It had been almost two months since we had provisioned ship in Pago Pago. We were low on fuel, food and ammunition. It was good news when the Skipper announced that we were heading back to Samoa to refuel. After a quick stop in Pago Pago, it was back to sea. Rumor was solid that this time we were on our way to Pearl for reprovisioning and for minor ship maintenance. The crew was ready for a little needed recreation after the adventures of the past couple of months.

Pearl Harbor was considerably more orderly than the last time we were there. The battlewagon USS Nevada was floated again from where she had been beached. Ford Island appeared to be back in full operation. Battleship row, along side Ford island, was still stark evidence of December 7th. The USS Arizona sunk at her moorings, was still there. The USS Oklahoma still lay upside down at her moorings. Some of the other battleships, the USS West Virginia the USS Tennessee had been moved out for repairs.

With the USS San Francisco ready for sea again, we got underway for an unknown destination on the 22nd day of April 1942. Once out of sight of the islands, we joined up with a sizable convoy made up of the refloated battleship USS Nevada several transports, and a handful of destroyers. The Skipper's announcement that we were bound for San Francisco, brought on a record pandemonium by the crew.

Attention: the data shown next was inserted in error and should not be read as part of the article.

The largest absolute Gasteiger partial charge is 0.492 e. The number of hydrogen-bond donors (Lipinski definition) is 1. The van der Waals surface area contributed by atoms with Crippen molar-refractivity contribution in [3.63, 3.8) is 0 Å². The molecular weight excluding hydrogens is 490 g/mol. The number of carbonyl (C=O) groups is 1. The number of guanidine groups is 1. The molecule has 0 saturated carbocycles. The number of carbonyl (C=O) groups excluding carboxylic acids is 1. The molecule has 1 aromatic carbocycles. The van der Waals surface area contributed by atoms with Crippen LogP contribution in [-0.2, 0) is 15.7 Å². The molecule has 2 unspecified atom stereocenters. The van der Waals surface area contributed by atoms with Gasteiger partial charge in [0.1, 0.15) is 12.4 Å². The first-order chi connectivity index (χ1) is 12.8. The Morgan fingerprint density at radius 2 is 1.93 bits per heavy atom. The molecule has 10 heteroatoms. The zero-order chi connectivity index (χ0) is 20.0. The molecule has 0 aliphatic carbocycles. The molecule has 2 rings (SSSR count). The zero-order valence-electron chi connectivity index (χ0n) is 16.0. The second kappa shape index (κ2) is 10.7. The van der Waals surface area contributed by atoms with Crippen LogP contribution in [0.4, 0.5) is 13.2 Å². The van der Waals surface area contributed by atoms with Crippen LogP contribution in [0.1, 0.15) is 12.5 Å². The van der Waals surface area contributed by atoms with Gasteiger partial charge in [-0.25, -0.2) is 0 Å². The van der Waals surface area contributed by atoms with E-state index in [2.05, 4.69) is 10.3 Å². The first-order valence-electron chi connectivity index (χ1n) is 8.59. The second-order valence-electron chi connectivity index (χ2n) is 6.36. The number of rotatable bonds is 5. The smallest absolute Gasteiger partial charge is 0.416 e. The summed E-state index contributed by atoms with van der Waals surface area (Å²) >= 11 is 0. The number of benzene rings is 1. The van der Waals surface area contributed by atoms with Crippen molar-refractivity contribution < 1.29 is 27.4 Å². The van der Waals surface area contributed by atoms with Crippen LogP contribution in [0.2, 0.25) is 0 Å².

We sailed under that glorious Golden Gate Bridge on the first day of May, and moored at a pier at Hunter's Point. The city of San Francisco really rolled out the red carpet for us. If you were from that ship, the keys to the city were yours. We had no idea of how long we would be in port. There was about three week's work to be done on the ship but no one knew for sure how long we would be here. Those of the crew who were married, could get every night off, if not, the man would draw rotating watches which amounted to a couple of nights off and a night of duty. Liberty started at 16:30. Those who had the night off had to report in for duty at 6:00 am, otherwise it was on board by midnight. I was still single but I had plans.

Once ashore, I placed a call to a Miss Betty Jane Woltersdorf back in Van Horne, Iowa. Needless to say, she was surprised and elated that I was back in the States, but was even more so when I suggested that she get aboard The City of San Francisco and meet me in California to be married. She agreed wholeheartedly! Looking back, her folks must have been made of great faith and understanding to permit her to do that, but they did, God bless them.

Somehow I got a couple of days off. An apartment, complete with doorman, fountain, fish and flowers, was located at 601 O'Farrel and was available for the sum of $90 per month. That was my entire monthly wage including my 50% for flight pay. In negotiating with the manager, she found that I was from the USS San Francisco. The price immediately dropped to $60 per month. I took it. It was a very plush set of rooms, complete with an equipped kitchen. The same apartment, now changed very little, is still there. A little hasty shopping for civilian clothes completed the preparations for the big day to come.